Board chair: 'No indication of improprieties' at now defunct NC New Schools
Posted May 13
Raleigh, N.C. — The chairman of the board for the now defunct nonprofit North Carolina New Schools says "there’s no indication from what the board looked at that there was any illegality or impropriety" leading up to the organization's recent closure and bankruptcy filing.
In an interview Friday, Chairman Jeff Corbett said NC New Schools "was run very well and effective for over a decade" and that the group was forced to shut down after struggling to manage its rapid growth.
"There was no indication of improprieties or anything like that. None that we can see," he said. "As the bankruptcy trustee does his work, there will be a full review of the records."
Citing employee confidentiality, Corbett declined to talk in depth about two high-profile staff members who left the organization this year, President Tony Habit and Vice President for Finance and Operations Wendi Knapke.
Habit announced his resignation two days before NC New Schools closed. He did not respond to requests for comment. Knapke left in February and declined to comment. Corbett said Knapke served the organization well for a long time.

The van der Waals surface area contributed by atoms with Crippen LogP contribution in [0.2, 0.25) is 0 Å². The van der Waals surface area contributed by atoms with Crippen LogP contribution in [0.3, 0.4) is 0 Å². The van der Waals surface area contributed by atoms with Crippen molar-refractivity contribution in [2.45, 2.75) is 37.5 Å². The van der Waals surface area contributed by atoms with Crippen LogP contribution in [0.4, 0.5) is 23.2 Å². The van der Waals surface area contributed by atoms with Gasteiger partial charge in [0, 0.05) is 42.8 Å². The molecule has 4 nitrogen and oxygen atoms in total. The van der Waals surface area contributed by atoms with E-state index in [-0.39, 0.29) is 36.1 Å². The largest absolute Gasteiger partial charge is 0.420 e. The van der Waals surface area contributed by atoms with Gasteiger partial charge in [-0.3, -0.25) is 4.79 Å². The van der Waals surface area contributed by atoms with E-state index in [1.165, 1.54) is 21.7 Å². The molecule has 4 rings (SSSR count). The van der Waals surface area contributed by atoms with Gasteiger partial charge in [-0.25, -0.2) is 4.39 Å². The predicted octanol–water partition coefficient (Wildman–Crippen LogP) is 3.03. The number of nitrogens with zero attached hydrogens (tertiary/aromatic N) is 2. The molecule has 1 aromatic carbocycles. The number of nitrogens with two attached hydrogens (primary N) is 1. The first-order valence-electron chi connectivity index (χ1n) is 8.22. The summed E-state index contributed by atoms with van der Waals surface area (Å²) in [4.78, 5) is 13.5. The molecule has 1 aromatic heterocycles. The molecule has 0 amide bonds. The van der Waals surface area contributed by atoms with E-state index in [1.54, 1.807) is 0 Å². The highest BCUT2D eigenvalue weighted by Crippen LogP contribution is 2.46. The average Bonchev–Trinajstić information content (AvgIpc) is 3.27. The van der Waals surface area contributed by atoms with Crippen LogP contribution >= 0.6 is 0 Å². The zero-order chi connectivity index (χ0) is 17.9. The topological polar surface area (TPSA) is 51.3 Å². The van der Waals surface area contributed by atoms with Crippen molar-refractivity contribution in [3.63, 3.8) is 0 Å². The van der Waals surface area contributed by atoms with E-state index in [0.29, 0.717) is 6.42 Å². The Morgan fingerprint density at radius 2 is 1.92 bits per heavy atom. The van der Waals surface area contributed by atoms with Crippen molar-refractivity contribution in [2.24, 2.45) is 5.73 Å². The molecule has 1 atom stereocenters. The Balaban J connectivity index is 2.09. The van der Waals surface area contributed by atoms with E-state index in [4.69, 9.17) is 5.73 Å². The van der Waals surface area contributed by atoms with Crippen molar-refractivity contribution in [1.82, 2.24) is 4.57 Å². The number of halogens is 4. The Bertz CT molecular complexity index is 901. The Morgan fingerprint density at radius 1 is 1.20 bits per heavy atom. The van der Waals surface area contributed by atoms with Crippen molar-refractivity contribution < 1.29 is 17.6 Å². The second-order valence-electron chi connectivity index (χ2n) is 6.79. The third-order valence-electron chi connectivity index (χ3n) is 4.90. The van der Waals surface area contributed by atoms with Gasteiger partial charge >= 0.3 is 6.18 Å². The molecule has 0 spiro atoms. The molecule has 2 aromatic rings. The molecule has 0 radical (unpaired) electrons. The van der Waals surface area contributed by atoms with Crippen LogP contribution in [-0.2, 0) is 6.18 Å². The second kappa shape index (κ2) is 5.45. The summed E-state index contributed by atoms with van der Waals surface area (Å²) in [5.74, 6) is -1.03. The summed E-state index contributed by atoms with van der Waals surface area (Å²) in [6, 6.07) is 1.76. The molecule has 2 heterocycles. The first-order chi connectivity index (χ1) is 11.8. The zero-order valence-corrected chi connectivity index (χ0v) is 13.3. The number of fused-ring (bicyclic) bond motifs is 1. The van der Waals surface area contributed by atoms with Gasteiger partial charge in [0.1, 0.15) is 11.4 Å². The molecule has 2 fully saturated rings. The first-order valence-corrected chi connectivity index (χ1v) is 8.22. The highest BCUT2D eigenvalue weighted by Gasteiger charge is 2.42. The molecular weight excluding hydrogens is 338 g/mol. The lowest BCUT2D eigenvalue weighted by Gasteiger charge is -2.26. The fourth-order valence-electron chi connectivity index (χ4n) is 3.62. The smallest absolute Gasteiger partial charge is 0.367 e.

NC New Schools employed more than 70 people and received millions of dollars in federal funding, which is now in limbo. A bankruptcy trustee is reviewing the group's financial records and will determine what happens to any remaining money.
The employees have been paid for their work, according to Corbett, and the group has agreed to continue their health insurance through May.
"That was the extent of what we were able to do," he said. "We also paid labor and expenses for a small transition team to wind down operations."
NC New Schools launched in 2003 and helped coach teachers and principals at nearly 100 high schools in North Carolina and aided schools across the country in the creation and support of early college high schools, a hybrid model that blends high school and the first two years of college.
The group received millions of dollars in donations and federal grants, including nearly $26 million from the Bill & Melinda Gates Foundation and $35 million from the U.S. Department of Education. Capitol Broadcasting, WRAL's parent company, also donated money to the group.
Corbett said he hopes the money can be transferred to another education group.
"It’s important for all the folks that support education in North Carolina to pick up this work and continue it," he said.